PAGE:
With age-appropriate tests and tools, primary care providers can identify vision concerns in very young patients before there are lasting effects. In this video, UCSF specialists discuss screening methods and offer a case-based look at the diagnostic process for issues ranging from amblyopia to ocular tumors. Also included: criteria for urgent referrals.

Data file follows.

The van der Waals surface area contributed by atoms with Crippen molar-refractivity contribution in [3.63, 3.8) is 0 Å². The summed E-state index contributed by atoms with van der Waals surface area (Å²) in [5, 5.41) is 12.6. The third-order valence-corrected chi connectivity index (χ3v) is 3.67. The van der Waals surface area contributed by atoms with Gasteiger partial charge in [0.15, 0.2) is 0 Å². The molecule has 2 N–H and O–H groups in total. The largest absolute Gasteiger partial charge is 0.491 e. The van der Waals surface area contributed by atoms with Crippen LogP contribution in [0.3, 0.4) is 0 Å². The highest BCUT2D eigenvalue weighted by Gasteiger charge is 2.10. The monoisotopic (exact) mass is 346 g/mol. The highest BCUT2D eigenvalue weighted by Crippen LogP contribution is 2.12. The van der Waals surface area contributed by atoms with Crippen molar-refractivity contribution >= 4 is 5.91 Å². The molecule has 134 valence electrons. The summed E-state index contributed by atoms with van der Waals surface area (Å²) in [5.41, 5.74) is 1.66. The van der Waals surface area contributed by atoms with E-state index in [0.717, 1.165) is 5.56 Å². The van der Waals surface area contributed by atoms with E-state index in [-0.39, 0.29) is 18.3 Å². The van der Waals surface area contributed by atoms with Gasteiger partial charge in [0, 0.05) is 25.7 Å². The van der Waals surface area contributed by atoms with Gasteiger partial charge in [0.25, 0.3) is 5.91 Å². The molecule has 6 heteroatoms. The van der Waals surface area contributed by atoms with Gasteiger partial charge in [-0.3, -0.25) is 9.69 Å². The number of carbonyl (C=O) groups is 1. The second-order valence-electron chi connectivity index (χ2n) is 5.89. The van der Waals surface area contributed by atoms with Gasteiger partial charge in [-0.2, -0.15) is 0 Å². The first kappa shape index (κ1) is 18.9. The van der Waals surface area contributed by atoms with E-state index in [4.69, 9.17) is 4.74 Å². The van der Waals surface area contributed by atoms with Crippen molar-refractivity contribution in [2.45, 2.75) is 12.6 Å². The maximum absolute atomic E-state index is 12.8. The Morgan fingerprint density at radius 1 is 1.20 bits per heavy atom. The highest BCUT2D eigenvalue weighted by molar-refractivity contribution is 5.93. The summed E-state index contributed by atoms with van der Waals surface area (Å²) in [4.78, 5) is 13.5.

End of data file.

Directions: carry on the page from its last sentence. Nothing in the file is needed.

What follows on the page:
Uh I'm Talita Queen angle is the new pediatric ophthalmologist at Students Hospital. And I'm looking forward to working with our view. So today we'd like to talk about when to call your neighborhood pediatric ophthalmologist. Uh so pediatricians should always include pediatric vision screening in their routine care of Children. The American Association for Pediatric Ophthalmology Industry Business has published the guidelines to promote early um detection and treatment of vision treating conditions. So I will be talking more about vision is screening and as you've been showing interesting cases later. So our learning objects today is to appreciate the importance of vision screening during childhood. Also understand methods of visual acuity screening and appreciate the new technologies that can identifying signs of potential vision loss is problems. So why to perform vision screening? So primary care providers are the first line of defense to avoid vision laws in Children and why do Children lose vision in Ethiopia is the most common cause of vision loss. And Children in Ethiopia is a decrease in vision development that happens when the brain doesn't not get normal stimulation from the eyes. And this abnormal development of vision results uh when one or both eyes and an unclear image to the brain and the brain is unable to learn to see clearly with that. I even when glasses are used so only Children can get amblyopia and it's not treated in childhood, it results in permanent loss of vision in blue Europa, It's most commonly caused by untreated reflective eros, extra business and other vision with others such cataract glaucoma. Fortunately pediatric vision screening can reduce the incidence of vision loss related to Ethiopia and the area that Ethiopia is attacked. The better the visual recovery and the long term prognosis Permanent vision loss occurs by seven years of age. Amblyopia affects 2 to 3% of Children in the United States. In Children who can collaborate direct measurements of visual acuity using charts, remains the gold standard for vision screening. So for newborn and kids below three years old, it's important to take a half history, including eye problems in close relatives. We have to check if the kid has the ability to look and follow a moving object from side to side up and down corner light reflects. Our over testing are really important to the texture business and we also have to check the eyelids and pupils and red reflexes. So the red reflects test is no events of task that can show early warning signs of serious eye conditions. In Children, we usually perform a red reflects tests amusing and of thomas cope absent, red reflects or a white. I grow maybe signs of serious eye disease. In Children including rich noble stone in a corner light reflects tests. The child's intention is attract to a target while the light is pointing at the child's eyes. In kids with destroy business, the light reflects will not be in the center of each people. So here is a video to demonstrate the alternate covert tests and how to detect this. Your business. In Ortho foria. There is no movement of either I when the cover is moved back and forth from one eye to the other. If re fixation is seen each time the cover is moved. This may indicate a hetero trow pia. Re fixation movements each time the cover is moved are also seen in Hetero Foria. In Hetero foria fusion. A liver jin's restores normal ocular alignment. As soon as binocular viewing is allowed. Uh so soon mr. Business is a condition that you see very often in our clinic and it's when the child appears to have a real estate business because of the enlarged epic canto folds. But look at this picture in the bottle and the note that the light reflects this metric in each eye and the status of your business go away as the baby's face begins to grow. So Children aged 3-4 years old must be able to see 2050 with each eye. And the testing should be done at 10th it. So we recommend uh leah symbols, H. O. T. V. Letters for visual acuity measurement Uh dumbly in charge. It's not recommended for Children aged 3-4 years old as it requires a spatial orientation skills. And young Children may not yet have the ability to express the orientation of those opta types. Children aged between four and five years old must be able to see 2040 with each eye And above five years old. They must be able to see 2032 or 2030 with each eye depending on the charge used. And it's important to repeat the task everyone to two years. So let's talk about 40 screening. So those devices are often very useful in Children between one and five years old. But they do not replace visual security screening with eye charts in older Children. So what is the difference between vision screening with my charts and instrument based in screening device? So visual screening with eye charts test the actual visual clarity like 2030 2020 2040. And the visual screening device typically do not test visual acuity directly. Uh screening device test for one point I conditions or risk factors that can cause decreased vision or in Ethiopia. So those devices take a photographic image of the eyes, red reflects or some other measurements to estimate the prescription of the eye. They also may detect ocular alignment and other conditions such as cataracts. So here we have some common instrument based device. My favorite is the the plus opticals from Germany. So I just wanted to emphasize that direct measurement of visual acuity using vision charts is the current gold standard for vision screening unless the child is not able to perform such a test. So far, the screeners are more generous for young Children. There is a higher detection and referral rates and fewer false positive but higher chance of missing at risk Children. And it's not recommended for Children older than six years of age. Uh huh. Uh So when the child fails vision screening, it's important to check if the kid was having a bad day was distract. And also check the numbers on the device. We are not going to prescribe glasses for kids with astigmatism less than 1.52 dieters or myopia less than three for kids below one year old. So those kids are not going to wear those glasses and uh these astigmatism around one point 1.5 or two will not cause amblyopia unless the kid has this difference refractive power between the two eyes above two diabetes or more. So checking the numbers on the device are really important before making a referral to us. So when you need to refer a patient to us. So below one year old refer Children who do not track well after three months of age and Children with an abnormal red reflects or history of Richmond bus toma in a parent or sibling between one year and three years old refer Children with an extra business connick clearing and discharged Children who fail for screening between three and four years old refer Children with vision, less than 2050 in between 54 and five years old, refer Children with vision less than 2040. And of course have Children who fail 40 screening and with Mr business so five years old or older refer Children who cannot read At least 2032 with either I or Children who are not reading at a great level. And and of course it's the business cases and uh we have to repeat division screening every 12 years after age of five. So uh so we can find those vision screening kit on on april's website. That's easy and thank you. So now as in is going to show us some interesting cases, so thank you. Um So we'll get started. Okay? So what we're gonna do in my president, my portion is um we're going to kind of go over some chief complaints that might present in your clinic and uh I want to walk you through what you know we hope you guys can do and then what you guys definitely need to send to us for. I tried to choose five of the most common um presentations so that would that would kind of apply to what you've seen your clinic that you would need to send us. Um So I think it will be very useful to take a look at these and we can talk about how to manage them. And I'm looking forward to the questions at the end. Um And yeah and then we are definitely gonna mention where we intervene and how we intervene in those specific cases. And I'm also gonna gonna take a second to go through the differential diagnoses of each of these and kind of talk a little bit about each of them and like what like what this case is and what it could potentially be and why we need to see it or why we don't need to see it in in those circumstances. All right. So case one um mother has noticed that are otherwise healthy. Six month old baby. Uh Baby's eyes have been crossing significantly since birth. Um The icy it seems to alternate which I was crossing. Okay. So it's a very common presentation in our clinic. Not probably not super common in yours but does come up. Um So the differential diagnosis for this patient is pseudo East utopia can generally Zootopia accommodated the Zootopia. Non accommodative acquire dystopia in the six storm poles. So um we're going to go through the first one differential. So the first differential studio East Metro P. A. And so in some ways a trophy a, you know, there's a prominent epic Cantel folds and the flat nasal bridge. You look over here, you see how this is kind of moving in. The eyes actually pseudo means the eyes are not actually crossing. It just appears that they're crossing it. When the kid looks, the mom and dad will start when the kid looks left, it looks like they're crossing. When the kid looks right, it looks like when they look straight, look straight in the eyes look straight. But for some reason it looks like this. And so you know what I do in my clinic is often times, I'll pinch the skin right here. And also this is what will look like when they're, when they're knows develops fully and you'll see that the eyes look very straight. Um, and and the way we kind of know that these kids don't actually a Visa trophy is, you can look at these corneal reflexes, it's all the little white little dot you're seeing here when you shine a pin light on these kids and you can see that they center right in the center of the pupil, even though the appearance looks like the eyes might be crossing. So if they're actually crossing with these, these little lights will be on the, on the color part of the iris, not in the center. Um also, there is no, there is like typically these kids will dilate them when they come in our clinic and they don't have a refractive error. And so typically these are just no intervention. But these kids are always welcome at a clinic if you're unsure, you feel free to send it to us because this is something that shouldn't be missed if it is another diagnosis. So that moves into can generally see Tropea A. So this typically presents by six months of age. Um, and uh, you know, these kids sometimes have a refractive error, but as I told you to mention, it's normal for kids to have a small amount of high propia when they're young. Um that's not concerning. And actually the glasses typically won't help these kids for the amount of crossing they have. Um what you'll notice is they do something called cross fixating. And so when they're looking to the left there using the right eye, and when they're looking to the right there using their left eye. And that way they don't have to ever move the either. And what you'll notice is if you patch one of the two eyes, you'll see that oh, all of a sudden that the other is moving around all over the place. And and typically like if a, if a kid has a specific type, I'll actually do prescribe alternate patching until I do surgery just to make sure that I've treated all the amblyopia before I do my surgery. And sometimes like in in in rare occasions you'll see that just doing the patching. Actually, sometimes the kids don't even need the surgery. So you know, if you see a kid and you're 100% sure that their eyes cross then feel free to start doing alternate patching before they see us. But this is something that you know, if you're sure they're crossing, they have s a trophy. There's six months of age. We like to get them into our clinic relatively fast because these kids need surgery and the reason they need surgery fastest, it will preserve their ability. If we do surgery soon, it has a higher likelihood of preserving their ability to use both of their eyes together and to have good three D. Vision. And so here's kind of a little slide and it shows that if you do the surgery um in the 7 to 12 month phase after they've seen the crossing your likelihood of getting good three D. Vision After surgery is significantly higher than if you wait to like you know two years of age or even a year and a month. So while to Lina mentioned it is important the kid has amblyopia if a kid has like a refractive error plus 1.5 on the field of vision screen because one doctor of astigmatism and maybe that's something you know we don't need to see right away because we're probably going to get glasses. But this is something that if you see an eye crossing and you're concerned this something where we do tend to intervene pretty fast and and you got you guys can definitely call our clinic and we try to get them in uh streamline their visit appointment. And so you know, the question comes up, is that a lot of this? Because why their eyes crossing, why don't they see double? So kids brains are very flexible as I'm sure you guys are aware is pediatrician them. So what they tend to do is kids actually can can block one of the eyes. And so what they're doing is the eye that's crossed. They basically turning the eye that's crossed off and then they're only using the other eye. And then right when they close the other eye, the the eye that they turned off turns on so they only turn the eye off when they only turn the eye off when both eyes are open. And so this is called this Katima and suppressions Katima and and it's the way kids still see single despite the eyes being crossed. And if an adult has uh you know, and I crossed them like that, they tend to see double if they haven't had in their whole life and and this guy Tony can stay and that's why I like a lot of these kids here and they end up not like the kids that don't get perfect stereo vision. They still don't see double upwards because their brain kept this Katima. And so our mission is trying to decrease the scrotum is present to as low as possible, too small of an area as possible. So the kid sees a single and three D. As much as possible. So now we're gonna move into accommodating vis a trophy a so this is different. So this is going to present after the age of one and the eyes aren't going to be dramatically crossed. And what the main thing is that you're gonna see on exam. When we examine that, we see that they have a large refractive area. They're typically hyper optic to the ranges of plus three, two plus seven. Um and sometimes you know, you give them most of times you give these kids the glasses and the results are dramatic. So the size cross you can see here it's crossed, you put the glasses on them and then all of a sudden it's fixed but sometimes it's accommodated and has a non accommodated components. So sometimes you put the glasses it fixes a little bit but it doesn't fix all the way. And so those kids typically look where a a surgery on top of one of the glasses. But when we do the surgery, we typically do it so that they'll still wear the glasses afterwards. And the extra amount is just for the same thing to kind of get rid of this suppressions Katima, it's the same thing that happens and can generate the trouble. We're trying to get that down to nothing. And and like they need the glasses because they're actually typically hyper opic and that's far sighted. So these are a little bit more uncommon in pediatric populations. And we kind of look out for these cranial nerves six pauses. And you know, you can kind of see that in your in your clinic. Uh it's very dramatic if they have a cranial nerves six. Because what you'll notice is uh for some reason, one I can't go out uh and the other eye goes in dramatically. And even then it might not be a creative six falls. It can also be something called Duane syndrome. Um but you know, if you have any concern about that using that dark clinic and and we'll we'll work on figuring out Another thing is sensory strop in and you know, typically kids under one if one of their eyes doesn't work like um like a very common diagnosis I've seen that's been sent to my clinic is optic nerve hyperplasia. And these kids come to my clinic and um every trying to rule out the Mercy syndrome and and they have a mildest Agnes and but for some reason one of the eyes isn't working super well. And so if you're under the age of one, what happens if that is not working well? It goes in, the brain turns it off and it tends to go in. And if after the age of 1 to 2, if you know, you get an injury to an eye or something and if you weren't born with the typically that I will go out. So centuries a trophy is typically something occurs in younger populations. And finally, there's another thing and I have had two or three these bases in my clinic is called my stagnant blockage syndrome. Uh, and this is basically kids, you know, Nystagmus is when the eyes are wiggling right? And so away, that away that a patient can stop my stagnant is by convergence. So convergence is bringing the two eyes together. So you'll see a lot of patients, they actually don't, they're not crossing. What they're doing is they're dampening their next Agnes. Uh, and that's by doing this thing. And so typically if it's really dramatic, you can, you can do surgery for them and help them fix it. So that kind of goes through I crossing and and the main, the main, the main ones, I didn't cover Duane syndrome, which is a little, you know, a little bit more advanced. But I'm sure we would see those basically saw them in your clinic anyways. Um, so, so for this patient mother's nose otherwise help the six month old babies I who's been crosses significantly since birth seems to alternate. So this one was can generally see trophy because of the age. The age is very important for the presenting less than six months, less than a year of age is usually going to be generally so trophy and it's usually pretty dramatic presentation. These will require surgery. And as I mentioned, if we do the surgery promptly, oftentimes, the results are better than if you wait. All right now we're going to look at case to constant tearing out of left eye. Mothers noticed that are otherwise healthy. Three year old son has been tearing since birth and it sometimes appeared to have Carolyn discharge. Mother notes that the eye has never been read. So this is a picture of this presentation. Okay, So, so this is, you know, there's not much tricks to this. What this is, this is a congenital nasal lockable duct duct obstruction. Um, uh, there isn't typically, you know, A lot of kids have this, but it resolves on their own by the age of one. And um what you'll see is the reason they have it is there's an imperfect valve the valve has and I'll show you the anomaly of that in a, in a second slide. And most of the times these resolve on their own, by the age of 1, 90% of cases resolved. I've actually had one resolved in the middle of my clinic, like I'm just pressing on and I just resolved. And so it's great if that happens. But if it doesn't happen after the age of one, that's kind of when we tend to do an intervention here is kind of a little bit of the anatomy. Um your here's your punch. Um and you can see it. If you flip your eyelids open, you can see a little hole that's where the tears drain. This is your calculus right here, upper and lower calculus. And then when you close your eyes, it squeezes these and it pushes things into your Lakmal sack. And this is called your Lakmal sack. And then from your lack of Mossack things going to your Lakmal duct and that this empties out below the inferior status and into your like nose. And so, you know, your nose runs up to you cry basically. Right. And so that's kind of the same. This kind of it's an example of this anatomy and configuration. Um Typically what happens in these kids is they have an imperfect vala Hasner which is over here. And so they are unable to get the tears, the tears get blocked up. And so, you know, the treatment for these kids is is you know, we If it's not resolved after the age of one will recommend the Crigler massage and then after the Kremlin massage, we can do a probing of this system and we do the probing under general anesthesia. Typically some pediatric pediatrics, most we'll do it in the clinic. But uh, we don't do that here. Um It's kind of controversial to do that. Um This is a more severe version of the same thing. So this is called a decree assistance. I wanted to share this with you guys. So if this presents you know if you're seeing babies in the hospital and you see this is kind of something a little bit more urgent slash emergent. And so this has an island a third day of life and the same thing um The sack is distended. The lockable sack is distended. And there what can happen here is because it's distended and stuff staying inside of there it can become infected, anything cause something called doctor of cystitis and then the overlying skin king of precept of cellulitis. So typically if you see these we I've had two of these over the course of the year here and we like to give antibiotics, calm down the skin infection and calm down. The doctor societies watch and get some labs they admit get amid for observation. Then within a day or two I'll do the probing irrigation. Um. Yeah, so this is typically below the nasal, immediately below a nasal to the medial cancer. As you can see in the photo. A dermal insists will typically be a lateral campus and above and it won't be read. And then encephalitis it will be above the medial campus. Okay. And GMOs are just going to be bright red and they're gonna be wherever they're not gonna look infectious, there's going to be no discharge. And so like I said, we want to do digital massage and probing and clinic will probe the doctor system seals and try to you know, take out as much violence as possible because it helps them kind of relax a little bit before we do the program irrigation. Okay. So our patient was mothers noticed her otherwise helping three year old son. So this is three and as I said 90% resolved by the age one. And so for this case it's like well you have a general video that didn't resolve probably enough to do you under anesthesia and you can attempt the curriculum massage in the meantime. And so if you see a kid like this in your clinic and there's a great recommendation for you guys are selling do the massage and then get them referral to us um after the age of wanda. Unless it's obviously a directory assistance here which we need to see commercials. All right. So white in the center of I so this mother is noticed that are otherwise healthy. Four week old baby born full term has a white cloud in her left eye. So this is called Luca Korea differential diagnosis luke Korea's congenital cataract retinoblastoma. Which is kind of like the first thing you see right now. So if you see this you have to rule this out immediately. That's like your first thing I got to roll this out for. I worry about anything else because as we know that uh it's a tumor suppressor gene and there can be other tumors and they can be other things going on and you have to really kind of take care of that aggressively. Um and obviously we don't do that here. We would get ocular oncologists involved in the management of that. Um and then talk so cmv retinitis. Rop these other clauses and P HPV primary hyper plastic primary vitreous persisted high plastic primary victories. And that's gonna be another cause of this. So as I mentioned I always so I had one of these this morning and I'm going to show you the video from this morning. I did a congenital cataract this morning on a three month old and I always do an examiner anesthesia before I removed the cataract to make sure that the patient doesn't retinoblastoma. And so I'll do a B scan and and when I do the B skin, I'm looking to make sure there's no hyper calcification along the posterior pole and make sure nothing happened in my patient today. There was none of that. Um so what's the instance of these cataracts and kids? So this is probably gonna be a cataract right? Um about 150. But like man, that's that sounds like a lot right? But the reality is there's a lot of cataracts but they're usually typically really small and most of them are not getting surgery. Sutra lens capacities are really small. They're not businesses, these kids are going to develop normal vision if I don't do surgery. So I'm just watching their interior cataracts and And um the nuclear cataracts. I'm just watching most of them. Unless the vision drops around 2080 then I start to consider to do something but most of the time it doesn't um Now when do I do surgery when I do surgery is if I see dense bilateral cataracts and and you know if I can't see pass it into the sea, the retina then I know they're not seeing out to see into the world. So then I'm I'm thinking in my mind like ok this is time to do surgery. Um and typically if it's bilateral, I do surgeries a few days apart. We recently just got o. R. Time allocated to us. Kind of like I have now a day every like one week and a half and I keep sometime open in case one of these come in like this one that I did today was given to us what we saw in clinic last week. So we could get them in this week and we could keep it within the recommended period of 61st six to eight weeks of life. And so um uh and then finally density lateral cataract. You would think a dense bilateral cataracts worse than a density in a lot of cataract. But the reality is a density lateral cataracts actually more concerning. Um in a sense because what's happening is the brain is as until he was mentioning, you know one eye is basically being favored over the other I because of the cataract. And so what's happening is once if you have to remove that kind of very fast because if not the brain will block out that I completely and it will only use the other eye. And so surgery as soon as possible and you know, because we don't want that other favorite. And right after surgery, you will be patching the good eye to you. Start using the cataract guy. Um uh, so that it can catch up basically. And even if it catches up those first six weeks of life or so important that it might not even be enough. So after we do them, I typically leave them a fake uh, if their infantile, if they're above the age of one or two, I will start putting lenses in. But today, for instance, I didn't put a lens in. Um because there's like a study that's been done by uh, optimal said stanford, the Infinite Faith Treatment studies, a nationwide study and it showed putting in secondary putting in aisles too early had a little bit higher negative outcomes. And so I kind of pulled off unless there's a reason for me to put it in. Like the families unreliable and I don't know if they're going to be doing the patching and stuff. I know it's going to be cooperative. Then I'll put the lens in just because I don't want to take any chances. And that is probably better outcomes. So there is a clinical Indication to put the lenses in under 12 months of age, after 12 months of age and almost uniformly put the lenses in. Um So what was this baby? So this baby, you know, infantile cataract, um possibly left persistent hyper plastic, primary vitreous, but that would not change the management. Um And then urgent surgery followed by contact once from prevent amblyopia. I can just walk you through this brief. This is from this morning actually. I did this surgery two hours ago and you can just see here's a dense cataract right there and then here you know I'm going in I'm making two incisions on the outside, getting in there getting the cataract uh and you stay in the outer shell of the cataract. Yeah. You know and then you start to remove it and so we use this thing called a tractor and we will for congenital cataracts at least. And you typically go and you just kind of remove out the substance the material. This patient had a cataract. I was on the back portion of the lens. So what I do now is it's just me removing it and then I make a little scene that this little this little hole right here is the opening I make. So that later when the kids older after they've done their lens, they've done their contact lens for several years. I can put an implantable lenses an older age and predicted in such a way that they don't need glasses. And so I I try to do it and be really exact on it. Um and typically if you wait till the age of seven and they do contact lenses, you can get. Exactly, that's why I don't do it before the age of two because it's unpredictable your outcome. What is going to be even if you follow the best tables and so there's still that posterior cataract and right there that still there and moving I around a lot. Sorry, as I did this this morning, I uh it's the video editing wasn't great. Um but you can see right here now I start to go for the posterior portion and this is the most, mostly a posterior. So these cataracts can be anywhere, they can be anterior posterior. So this was a posterior one. And you can see here now, I'm starting to pull this guy out and tried to increase the strength of the pool on it to get this guy out, take you a little bit more. And so there's a so every one of these kids, if you don't remove the back layer of the cataract, they will come back and they'll have something called the secondary cataract. So on on infants, I always remove the secondary cataract. So this is the secondary cataracts already kind of there. And so there's no question on this when you remove it in the surgery, as opposed to leaving both actually intact. So right now, that's what I'm doing. I'm first I'm removing that air bubble and then I'm removing this posterior, this posterior opacity. And uh you'll see, I'm just cutting around it slowly and it's gonna slowly start to disappear. Yeah, yeah, that's my hand, because you don't want to like exposed too much light to the kid while you're not doing anything. And then here I go. See now I've removed that posterior pole and now the central portions open and this is considered a surgical success. Um, and so now, but the surgical success is not really surgery. It's now how you manage the kid after surgery. And how much patch did you do? Because this kid only had a unilateral cataract. And um, and, and so that's kind of how we judge how, how good you did. All right. So case four I wandering mothers noticed that her otherwise healthy six year olds, I wanders outward throughout the day. Reports that mostly happens while the patient is tired or has just awoken sometimes while daydreaming even it can be either I mom reports. So this is, this is different than the eye going in. That's easy trophy. This is Sophia and in some cases it's the same thing. There's an exit, there's a pseudo exit trophies, something it looks like the eyes are wondering, but they're actually not. There's also congenital extra fee. It's when the eyes have been wandering since birth and it's always president and in this X parentheses, t is intermittent extra trivia and that is for when the X. Utopia is sometimes there and, but most of the time is not finally the century extrovert, as I mentioned earlier in the presentation, it's when as opposed to the kids, I going in when they hadn't been using it early in life. If something happens to kids, I later in life, uh, they have a trauma or something that I will tend to go out if they're not using it. So this is pseudo XT. Um this is the one where it looks like the eyes going out but that is actually not going out because you can see the lights are pretty well lined up. It just looks like the eyes going out. But typically these are actually uh it's weird the history actually tells you most of these patients you ask them like I always ask anyone with extra fee like were you born full term or were you born preterm and if you were born Mhm Preterm you could have had ROP and that can drag your immaculate outward. If you drag your immaculate outward. What that happens is to fixate the I. U. Turn your eye outward so that the images are fixating on your retina but you're not your eyes actually not wandering. It's actually just being in the right place for you to see appropriately and to not see double. So here's what I was mentioning about the pen light and this is kind of, you see how the pen lights on the outside and you can do this in your clinic when you see a face you're and you're thinking, hey this I might go out the side, might go in, let me see what's going on. And so you can see here if the, if the lights on the outer portion, it has to be centered on one, if it's centered on both amazon straight, if it's centered and it's on the outer rim of the people, that means this size in if it's centered on one and then the i it's on the inner part of the iris. Then um yeah, that I was going out and so that's like in these patients, these are extra traffic, but in the studio, extra traffic patients actually normal. Finally, there's also hypertrophy, hypertrophy that just needs to hide up in the eyes down. And that can be seen in Fortner policies, among other things. So for our patient, intermittent extra topia variable onset, six months to six years of age, the eye goes out. Sometimes it's probably very common thing you guys hear about any clinic. These should be seen by us. Um You know what we do? Often time depends on how well they how well did they fixate? And so if they if they like this kid, she's seeing straight here and then she squinting along sunlight. But then sometimes eyes out if she's seeing straight the majority of the time and then she the eye wanders and she blinks and she brings it in. We classify that as uh classified, that is fair. Um If she can do it without blinking, just you snap your fingers. She pulls i in. That's good. And we don't actually do sir, I don't do surgery for that. And even for fair I typically won't do surgery. Um And but for poor and or a progressive kind I will consider doing surgery. And so here's kind of the way like and even before surgery we consider different things like over minus glasses. And it's basically what that does is that pushes the kids I to focus even in the distance. So they have to focus a lot to focus in the distance. And that makes them to always kind of be on guard. And it sometimes works really well for internet Zootopia and getting them to where they have at least good control. Um And finally if I consider served as I mentioned if um if they're constantly extra tropical or if they're like 90% of the time exit topic because like I said, I want to preserve their ability to see three D. Vision. And um And and yeah and and in some cases the way to go. Um So here are some of the surgical methods that we use. The most common is bilateral lateral rectus recession. Um And then um and then you just uh you know you just follow them afterwards and you still, a lot of times these kids have amblyopia. You have got to treat amblyopia while you're doing while you're after. You do the surgery because these kids have a tendency to regress. And even if you do the surgery can start wandering and if you're not treating the underlying amblyopia. So this kid was, as I mentioned internet. Next Topia good control because the moms that only happens in their tired. So I'll probably try over minus classes for them uh and then see them in three months. And if it worsens in the future, you can consider surgery, but definitely not right now. All right. There's the last one patients, a five year old male of the island bump for four months. But the ice also read. And so my mom was like, I wasn't red originally, but now it's red and her son is now reporting pain. So on exam you see a white dot and that actually is concerning. So you know, typically you see a sky. I'm happy for you guys to treat the sky. And uh you know, do warm compresses do good lid hygiene. But if you ever see any white on the, I have three kids from Oakland who now have these types of white stars. They had a side and it scratched the eye in the center. And now they have a scar along the uh like right on the visual access and it affects their vision. And there really is no treatment for that. You have to a corneal transplant. And uh, so it's like Basically I'm stuck because the vision is 2040. I don't want to do a corneal transplant on them. And but you know, if this had been caught earlier and this has been treated more aggressively at the beginning, it would have turned into this and it's not just a sty oftentimes it's the kids who have more than one size and the crust along their eyelashes and they're not doing appropriate hygiene. If you ever see that the warm compresses are good. A lot of time to see. Kids aren't agreeing. But if you see crusting along the lash base, it's really important for you guys to recommended hygiene. There's a key soft at CVS or Walgreens. Get that, rub the lash bases aggressively and show them in the clinic how to do it. I show them in the clinic how to do it and you'll be surprised at like the outcomes are like dramatic. You'll see a kid whose eyes I was a complete mess up. You do that for like two weeks. They look like like nothing ever happened. But if you leave it then this will happen and this will happen. It can happen along with visual access and it can it can cause some severe damage. Um so this is something if you the eye turns red on the sky and it wasn't it wasn't ready to begin with. Just get them to us relatively soon. Right? And uh here's some information about some of the West 18 and uh and who you can contact over there um as well. And there's some more members of the East Bay team dr cox was in clinic today. If we have like toasters patients, he sees them. And dr Sue is Alexandra moen and she does a great job out there as well. And then pediatric glaucoma, Doctor Oates will accident dr Rhodes and then Doctor D'Alba she'll do a lot of theatrical nature business. And and uh there's a neuro there's two neuro pediatric neuro models out there who do a great job as well. And we send patients out there to them if it's very complicated and we're concerned about different things that we don't treat on a regular basis. Mm.